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Lady Macbeth Character Analysis and Plot of the Play

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Though Macbeth calls to the witches asking what they meant by calling him Thane of Cawdor, they never respond but instead turn their attention to Banquo, saying “Lesser than Macbeth, and greater. Not so happy, yet much happier.” Though the witches also prophesize that Banquo’s sons will be kings one day, Banquo is known among his peers as a noble hero and is even said to be just as great as Macbeth. Banquo, even as predicted by the witches, will always be worse and better than Macbeth. Whether that means Banquo is better because he does not commit murder in order to get his way, or worse because he does not have a similar level of immoral ambition as Macbeth, is unknown. Banquo, being Macbeth’s closest ally and best friend, is completely unaware that he will be Macbeth’s second victim on his way to the throne. Macbeth loses sight of his once dear friend and succumbs to madness in his journey for power.

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“Glamis thou art, and Cawdor, and shalt be What thou art promised. Yet do I fear thy nature; It is too full o’ th’ milk of human kindness To catch the nearest way.”Lady Macbeth explains, calling Macbeth too moral and too good of a person to commit the most obvious act, murder the king. “Thou wouldst be great, Art not without ambition, but without The illness should attend it.”  Lady Macbeth believes that Macbeth has the ambition, but lacks the ability to do what he must in order to become King; murder anyone who gets in their way. Gender and power are two key elements in Lady Macbeth’s character analysis an example of this is “That no compunctious visitings of nature Shake my fell purpose, nor keep peace between Th’effect and it. Come to my woman’s breasts. And take my milk for gall, you murd’ring ministers, Whatever in your sightless substances You wait on nature’s mischief.”  A common theme in Shakespeare’s plays is the link between masculinity and brutal ambition, and femininity and manipulation. Lady Macbeth is begging the spirits to remove her femininity and womanhood in order for her to have the courage to kill Duncan. Though Lady Macbeth plans to kill Duncan herself “Bear welcome in your eye, Your hand, your tongue. Look like the’ innocent flower, But be the serpent under ‘t. He that’s coming Must be provide for: and you shall put This Night’s great business into my dispatch this is just one example of how Lady Macbeth emasculates Macbeth.

After the evening’s feast in Scene 7, Macbeth decides that he does not want to go through with their plan of killing Duncan. Lady Macbeth reacts by calling Macbeth a coward. “Was the hope drunk Wherein you dressed yourself? Hath it slept since? And wakes it now, to look so green and pale At what it did so freely?” Demeaning Macbeth by implying that he was drunk when he was initially so hopeful of the idea, and asking if he awoke green and pale in fear. Lady Macbeth then questions his love for her if he is unable to perform his task, “From this time Such I account thy love.”  “Art thou afeard To be the same in thine own act and valor As thou art in desire? Wouldst thou have that Which thou esteem’st the ornament of life And live a coward in thine own esteem, Letting “I dare not” wait upon “I would,” Lady Macbeth is calling Macbeth a coward, asking if he values the object of life rather than live the rest of his life a coward and living in an existence being afraid of “I would”. Macbeth responds with “Prithee. Peace: I dare do all that may become a man: Who dares do more is none. Begging for Lady Macbeth to stop, Macbeth says that it would be improper for a man to commit this act and that whoever has the courage to do so, is not a man at all. Lady Macbeth goes on to mock Macbeth by comparing him to an animal, asking what kind of beast he was when they had first decided to kill Duncan, since Macbeth is no longer a man because he is a coward that lacks the ability to go through with their plans.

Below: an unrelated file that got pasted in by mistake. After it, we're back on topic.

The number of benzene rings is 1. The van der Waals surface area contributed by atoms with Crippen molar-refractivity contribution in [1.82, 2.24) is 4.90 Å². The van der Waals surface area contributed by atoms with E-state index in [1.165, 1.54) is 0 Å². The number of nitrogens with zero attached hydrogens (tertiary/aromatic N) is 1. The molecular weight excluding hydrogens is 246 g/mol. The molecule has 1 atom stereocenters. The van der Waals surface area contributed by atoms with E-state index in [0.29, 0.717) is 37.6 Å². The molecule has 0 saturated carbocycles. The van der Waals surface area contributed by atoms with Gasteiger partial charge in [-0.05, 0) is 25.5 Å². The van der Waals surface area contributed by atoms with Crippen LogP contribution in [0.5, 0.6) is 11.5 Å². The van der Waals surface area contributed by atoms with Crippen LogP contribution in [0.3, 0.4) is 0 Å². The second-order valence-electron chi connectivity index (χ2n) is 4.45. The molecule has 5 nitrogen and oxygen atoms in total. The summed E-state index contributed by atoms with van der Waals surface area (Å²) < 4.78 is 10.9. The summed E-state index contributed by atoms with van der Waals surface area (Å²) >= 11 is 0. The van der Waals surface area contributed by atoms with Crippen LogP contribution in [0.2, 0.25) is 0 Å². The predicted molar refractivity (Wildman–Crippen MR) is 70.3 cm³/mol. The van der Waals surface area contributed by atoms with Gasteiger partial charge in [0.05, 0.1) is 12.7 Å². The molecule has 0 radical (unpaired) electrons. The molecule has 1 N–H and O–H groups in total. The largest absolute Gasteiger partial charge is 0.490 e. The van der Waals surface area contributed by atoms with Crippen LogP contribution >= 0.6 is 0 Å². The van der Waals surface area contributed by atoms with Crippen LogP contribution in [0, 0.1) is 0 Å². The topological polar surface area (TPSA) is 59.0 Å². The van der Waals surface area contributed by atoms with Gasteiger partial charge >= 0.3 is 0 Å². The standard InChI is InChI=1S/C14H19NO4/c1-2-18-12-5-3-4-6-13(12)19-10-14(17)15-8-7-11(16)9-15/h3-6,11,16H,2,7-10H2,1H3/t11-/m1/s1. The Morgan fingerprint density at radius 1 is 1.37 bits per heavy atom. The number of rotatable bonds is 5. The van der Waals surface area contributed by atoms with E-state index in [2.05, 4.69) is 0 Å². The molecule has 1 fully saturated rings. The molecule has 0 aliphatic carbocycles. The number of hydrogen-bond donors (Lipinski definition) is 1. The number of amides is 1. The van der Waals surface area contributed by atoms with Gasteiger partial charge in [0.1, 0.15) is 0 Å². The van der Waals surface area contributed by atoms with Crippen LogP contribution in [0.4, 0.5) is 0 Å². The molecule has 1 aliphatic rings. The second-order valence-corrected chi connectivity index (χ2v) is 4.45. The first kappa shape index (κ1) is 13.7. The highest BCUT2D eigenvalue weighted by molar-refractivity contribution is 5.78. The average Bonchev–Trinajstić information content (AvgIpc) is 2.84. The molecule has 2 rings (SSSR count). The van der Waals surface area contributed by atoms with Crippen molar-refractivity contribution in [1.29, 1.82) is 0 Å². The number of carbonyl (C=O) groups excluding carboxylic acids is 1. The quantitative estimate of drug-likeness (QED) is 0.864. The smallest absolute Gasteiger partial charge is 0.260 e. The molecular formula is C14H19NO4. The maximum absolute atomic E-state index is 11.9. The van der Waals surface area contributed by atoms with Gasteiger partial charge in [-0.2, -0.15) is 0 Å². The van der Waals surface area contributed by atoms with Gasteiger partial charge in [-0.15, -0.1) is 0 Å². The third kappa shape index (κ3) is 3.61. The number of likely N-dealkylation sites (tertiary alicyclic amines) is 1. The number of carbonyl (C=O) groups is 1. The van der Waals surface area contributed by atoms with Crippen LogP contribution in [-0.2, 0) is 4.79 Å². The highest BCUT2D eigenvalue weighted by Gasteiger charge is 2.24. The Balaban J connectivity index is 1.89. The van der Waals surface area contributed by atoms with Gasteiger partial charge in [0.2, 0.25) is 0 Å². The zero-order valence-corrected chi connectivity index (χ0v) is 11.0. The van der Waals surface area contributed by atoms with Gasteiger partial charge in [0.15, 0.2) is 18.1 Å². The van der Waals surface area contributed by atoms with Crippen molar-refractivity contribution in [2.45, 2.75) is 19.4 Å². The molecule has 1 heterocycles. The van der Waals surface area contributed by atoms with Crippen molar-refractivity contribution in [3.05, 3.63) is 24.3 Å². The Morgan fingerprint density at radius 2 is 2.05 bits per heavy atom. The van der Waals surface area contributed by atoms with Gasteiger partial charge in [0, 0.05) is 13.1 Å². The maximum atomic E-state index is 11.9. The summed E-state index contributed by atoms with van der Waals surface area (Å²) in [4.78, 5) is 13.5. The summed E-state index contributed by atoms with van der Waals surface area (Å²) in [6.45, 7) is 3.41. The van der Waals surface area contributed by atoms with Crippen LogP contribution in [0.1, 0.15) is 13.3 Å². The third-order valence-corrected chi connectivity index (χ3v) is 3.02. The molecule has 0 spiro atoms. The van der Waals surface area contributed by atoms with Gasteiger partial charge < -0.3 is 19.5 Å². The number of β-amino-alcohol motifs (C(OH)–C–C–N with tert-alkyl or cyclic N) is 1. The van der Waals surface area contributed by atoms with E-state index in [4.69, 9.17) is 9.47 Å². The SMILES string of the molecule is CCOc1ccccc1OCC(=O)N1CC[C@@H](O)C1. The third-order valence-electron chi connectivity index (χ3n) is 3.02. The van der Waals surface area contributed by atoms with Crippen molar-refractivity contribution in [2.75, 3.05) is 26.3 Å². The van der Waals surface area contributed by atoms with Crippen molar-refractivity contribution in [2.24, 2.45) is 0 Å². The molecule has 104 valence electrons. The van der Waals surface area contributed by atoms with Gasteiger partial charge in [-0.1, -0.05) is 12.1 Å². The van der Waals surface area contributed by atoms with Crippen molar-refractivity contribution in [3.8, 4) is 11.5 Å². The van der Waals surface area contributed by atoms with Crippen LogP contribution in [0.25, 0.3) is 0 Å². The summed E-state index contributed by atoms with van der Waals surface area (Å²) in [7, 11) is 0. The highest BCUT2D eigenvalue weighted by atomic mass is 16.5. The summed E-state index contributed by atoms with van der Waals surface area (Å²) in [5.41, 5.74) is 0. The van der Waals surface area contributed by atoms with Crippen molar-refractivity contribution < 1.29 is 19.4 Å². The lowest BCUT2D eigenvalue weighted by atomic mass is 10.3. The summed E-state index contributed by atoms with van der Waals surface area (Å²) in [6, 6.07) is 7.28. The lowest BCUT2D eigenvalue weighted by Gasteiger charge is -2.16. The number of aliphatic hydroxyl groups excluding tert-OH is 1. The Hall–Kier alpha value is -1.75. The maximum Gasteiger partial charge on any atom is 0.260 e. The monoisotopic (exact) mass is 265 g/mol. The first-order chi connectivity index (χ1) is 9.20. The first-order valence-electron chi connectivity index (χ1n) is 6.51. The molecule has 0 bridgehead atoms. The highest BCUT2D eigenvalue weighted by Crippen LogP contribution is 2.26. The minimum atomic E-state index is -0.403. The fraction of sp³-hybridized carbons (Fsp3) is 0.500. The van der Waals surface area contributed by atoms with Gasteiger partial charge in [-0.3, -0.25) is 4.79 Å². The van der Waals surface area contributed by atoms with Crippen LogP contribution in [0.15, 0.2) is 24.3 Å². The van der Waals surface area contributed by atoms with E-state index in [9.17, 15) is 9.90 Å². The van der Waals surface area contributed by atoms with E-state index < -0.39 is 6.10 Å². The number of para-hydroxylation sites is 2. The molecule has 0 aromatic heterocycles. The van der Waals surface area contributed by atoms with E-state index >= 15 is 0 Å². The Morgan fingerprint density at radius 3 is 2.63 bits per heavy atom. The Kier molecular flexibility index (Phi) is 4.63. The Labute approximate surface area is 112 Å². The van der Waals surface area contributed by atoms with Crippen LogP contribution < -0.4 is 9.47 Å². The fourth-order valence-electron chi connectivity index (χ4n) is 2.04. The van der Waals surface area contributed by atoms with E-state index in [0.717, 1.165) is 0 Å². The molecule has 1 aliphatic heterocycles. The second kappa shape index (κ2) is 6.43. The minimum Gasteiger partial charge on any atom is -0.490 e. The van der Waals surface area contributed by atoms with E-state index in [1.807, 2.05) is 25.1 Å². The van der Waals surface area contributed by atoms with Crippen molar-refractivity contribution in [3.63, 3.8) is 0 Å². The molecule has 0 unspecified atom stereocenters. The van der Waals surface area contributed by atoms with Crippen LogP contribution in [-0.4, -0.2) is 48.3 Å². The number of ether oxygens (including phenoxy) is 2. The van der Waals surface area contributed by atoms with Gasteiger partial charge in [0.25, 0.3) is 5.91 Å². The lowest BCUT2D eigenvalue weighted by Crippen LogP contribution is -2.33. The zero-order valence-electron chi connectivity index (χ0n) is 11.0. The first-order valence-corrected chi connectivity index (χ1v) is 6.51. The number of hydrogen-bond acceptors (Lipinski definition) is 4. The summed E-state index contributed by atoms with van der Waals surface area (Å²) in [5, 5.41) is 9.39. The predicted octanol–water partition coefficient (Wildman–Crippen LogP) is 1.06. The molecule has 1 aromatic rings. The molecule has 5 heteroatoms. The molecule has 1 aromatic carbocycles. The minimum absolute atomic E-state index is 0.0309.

We, as an audience, already know that Macbeth is easily influenced as shown through his obsession with the prophecy and him beginning to believe that he is not worthy of his manliness after being verbally assaulted and emasculated by Lady Macbeth. After hearing the prophecy, Macbeth is already beginning to wonder what he would have to do in order to achieve his goal of becoming King, and he is already considering committing murder. We know this because of the quote “If good, why do I yield to that suggestion Whose horrid image doth unfix my hair And make my seated heart knock at my ribs Against the use of nature? Present fears Are less than horrible imaginings.” The use of nature is the circle of life, birth and death. What could be more terrifying than being forced to commit violence out of your own volition and ambition? Although greatly influenced by the prophecy foretold by the Witches, along with Lady Macbeth’s manipulation, Macbeth was the originator of the idea to murder Duncan. Therefore, Macbeth is not a victim but rather the antagonist, aggressor, and committer.  

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